After spending many hours with the PC version of Two Worlds, I am here now to set the record straight. this game is nothing at all like Oblivion. Seriously, it barely even has a handful of similarities.
However, this game shares similarities with other great RPG's. Combat plays out like Fable. Button mashing melee with an alternate spell button. The spell can be changed with another button. On the PC version, the game also has a World of Warcraft like toolbar, from which a simple number press can activate a spell instead.
Combat is really nothing special though. In fact, sometimes it can be a bit frustrating. Oblivion has FPS perfect controls, so your level of maneuverability was outstanding. However in Two Worlds, you'll often accidentally run into a bandit camp filled with 30 bandits, and have a hard time turning around to get out. Maneuverability is in the toilet, so you really have to be careful in tight places. You do get a backwards jump, and yes you can turn around. But even still, you'll notice the sluggish maneuverability.
Combat can be a bit more fun once you start learning new techniques, like kicking sand in the enemy's face. However, techniques like this happen at random, with a % chance to trigger based on your spec.
That brings me to the next part, skills. Skills aren't in trees like EQ2 or WoW. Instead, the bubbles can be upgraded with points at any time. Some of them require special training, some of them come from the start. Like WoW though, which skills you upgrade determine what kind of fighter (or mage) you'll be.
Spells fall into many different schools, including fire, air, water, necromancy, etc. Spells are upgraded two ways. You can find new spell cards on monsters and enemies, and upgrade the potency of each school of spells in your spec tree by using skill points. Your defensive and melee skills will suffer if you put all your skill points into spells, so be careful!
When you level up or complete certain quests, you will receive skill points and/or attribute points. Attribute points work just like any standard PC RPG of the last decade and a half. In fact, this game plays out more like Titan Quest than anything. Sure, the combat and the POV aspect match games like Fable. But the core of it, from the quests to the exploration of the world, is very much like Titan Quest, or any of the games that used the Snowblind engine.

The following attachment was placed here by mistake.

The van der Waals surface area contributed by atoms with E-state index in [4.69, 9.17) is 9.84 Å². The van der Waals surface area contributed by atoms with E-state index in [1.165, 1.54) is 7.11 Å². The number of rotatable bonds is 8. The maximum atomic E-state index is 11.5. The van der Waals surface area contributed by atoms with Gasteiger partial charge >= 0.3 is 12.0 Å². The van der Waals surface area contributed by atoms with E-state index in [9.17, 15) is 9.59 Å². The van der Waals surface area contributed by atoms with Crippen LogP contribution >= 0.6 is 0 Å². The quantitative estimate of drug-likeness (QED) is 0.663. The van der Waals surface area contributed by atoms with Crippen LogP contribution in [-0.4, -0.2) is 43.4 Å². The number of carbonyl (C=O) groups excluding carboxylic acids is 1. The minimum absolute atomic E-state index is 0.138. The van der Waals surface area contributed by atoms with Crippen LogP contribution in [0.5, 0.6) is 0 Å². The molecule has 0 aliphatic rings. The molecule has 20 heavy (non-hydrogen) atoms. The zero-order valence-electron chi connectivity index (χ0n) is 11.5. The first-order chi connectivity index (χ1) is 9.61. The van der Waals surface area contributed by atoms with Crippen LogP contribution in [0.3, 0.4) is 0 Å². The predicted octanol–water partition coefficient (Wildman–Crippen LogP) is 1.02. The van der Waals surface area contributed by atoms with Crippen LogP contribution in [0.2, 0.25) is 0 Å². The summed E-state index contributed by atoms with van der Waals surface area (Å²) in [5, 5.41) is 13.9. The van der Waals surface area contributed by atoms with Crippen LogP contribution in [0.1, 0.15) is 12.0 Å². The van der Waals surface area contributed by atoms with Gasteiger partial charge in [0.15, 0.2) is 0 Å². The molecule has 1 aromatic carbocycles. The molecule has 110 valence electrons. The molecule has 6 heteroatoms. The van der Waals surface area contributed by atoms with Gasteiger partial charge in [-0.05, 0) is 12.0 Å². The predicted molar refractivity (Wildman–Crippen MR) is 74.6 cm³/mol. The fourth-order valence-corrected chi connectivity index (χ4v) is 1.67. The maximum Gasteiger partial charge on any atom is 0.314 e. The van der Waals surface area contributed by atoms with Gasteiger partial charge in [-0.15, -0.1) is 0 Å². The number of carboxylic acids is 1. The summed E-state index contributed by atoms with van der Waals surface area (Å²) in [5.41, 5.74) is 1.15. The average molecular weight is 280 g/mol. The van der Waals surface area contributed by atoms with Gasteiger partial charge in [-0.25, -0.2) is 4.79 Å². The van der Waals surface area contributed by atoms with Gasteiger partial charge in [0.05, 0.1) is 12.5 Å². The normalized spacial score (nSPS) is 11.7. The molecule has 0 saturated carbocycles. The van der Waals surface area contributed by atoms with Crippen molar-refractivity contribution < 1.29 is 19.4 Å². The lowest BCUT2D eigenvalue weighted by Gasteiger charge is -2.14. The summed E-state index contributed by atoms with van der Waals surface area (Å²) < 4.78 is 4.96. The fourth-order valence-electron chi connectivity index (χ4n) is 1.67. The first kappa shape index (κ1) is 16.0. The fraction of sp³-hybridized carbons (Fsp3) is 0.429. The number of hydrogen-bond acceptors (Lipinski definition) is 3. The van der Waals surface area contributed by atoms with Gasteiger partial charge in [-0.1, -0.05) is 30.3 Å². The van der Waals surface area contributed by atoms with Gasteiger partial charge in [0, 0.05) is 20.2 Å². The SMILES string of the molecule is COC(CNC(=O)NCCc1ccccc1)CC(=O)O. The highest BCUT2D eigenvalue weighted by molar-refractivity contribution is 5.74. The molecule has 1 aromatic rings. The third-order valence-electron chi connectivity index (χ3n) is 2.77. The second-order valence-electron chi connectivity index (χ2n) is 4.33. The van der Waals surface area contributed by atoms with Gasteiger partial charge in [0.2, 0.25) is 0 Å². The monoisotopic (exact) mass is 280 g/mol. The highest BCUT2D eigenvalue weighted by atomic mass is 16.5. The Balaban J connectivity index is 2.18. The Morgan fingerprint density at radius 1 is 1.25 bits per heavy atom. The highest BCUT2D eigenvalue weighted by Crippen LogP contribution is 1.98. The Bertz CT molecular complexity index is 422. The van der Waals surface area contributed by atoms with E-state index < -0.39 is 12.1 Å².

Another huge similarity to those games is the inventory and loot system. You get a hell of a lot more space in Two Worlds than in those other games though. You'll also recognize the portal system, which was standard for the aforementioned games.
Conversation in this game is drab. The voice acting is horrible. Monotone, stale, and downright boring. Thank god for subtitles. Unless you have a high tolerance for pain, you'll probably end up reading this game more than listening to it.
The minimap resembles fable's a lot. The main map is more like Titan Quest. Of course, you get the standard "fog of war" covering everything until it is discovered. While I enjoy "fog of war" sometimes, I don't think it worked for this game. You wander off and die somewhere, you ressurect at a shrine surrounded in black. Now you have to explore and navigate your way back. Easy enough, right? Not so much. taking the road isn't even safe in this game. You are constantly running into mobs of wolves, bandits, orcs and more. These enemies aren't always easy to kill, so you can see how getting lost can be a bad thing.
Remember the mobs in Dungeon Lords? Yeah, that's about what they are like in this game. Not easy to take down, and fights can be to the wire...all the time.
Character models are the worst thing about this game. They got the bodies right, but the faces. DEAR GOD THE FACES! The developers tried to do something like Bethesda did with Oblivion, where certain sections of the face can be adjusted with a slider. Unfortunately for Two Worlds, this makes most of the NPC's look like retarded aliens. I'm not kidding. You'll also be dissapointed in the lack of character customization. You can only be one set guy, much like in The Bard's Tale, and only key features of your guy can be adjusted.
The rest of the graphics are decent. They aren't the best of the generation, but they are not bad either. Without HDR, the game would feel bland, and sometimes the shadows seem excessive. The day to night change is nice, but it happens way too fast.
The sound effects and music are ok. I wasn't blown away by them, and you probably won't be either. It wasn't horrible, just nothing special.
I won't get into the story other than you are some mysterious bounty hunter, who for some odd reason, everyone already has heard of. The story isn't bad, in fact it's better when read. The voice acting kills it. I know I already mentioned it, but it really is bad.
Internet play is just like the Snowblind games and Titan Quest. Actually throw Diablo II in that mix, as I forgot to mention it earlier.
Overall, I liked the game. It isn't as good as I had hoped, but I had fun playing it. The false association with Oblivion is really gonna burn people, which I think will burn this game. People expecting Oblivion are going to be downright dissapointed, and will probably return this game right away.
For that reason alone, I say rent this one or wait for a demo. Decide whether you like it or not. There will be people who like this game. It is not a horrible game. It just isn't what you expect it to be...at all.
My Verdict: RENT before you BUY
There is a huge misconception that this game has no loading screens. While that is true for most cities and a few dungeons, there definately ARE load screens, particularly for most dungeons. I don't know where this stupid rumor got started, but add that to the list of wrong expectations of this game.
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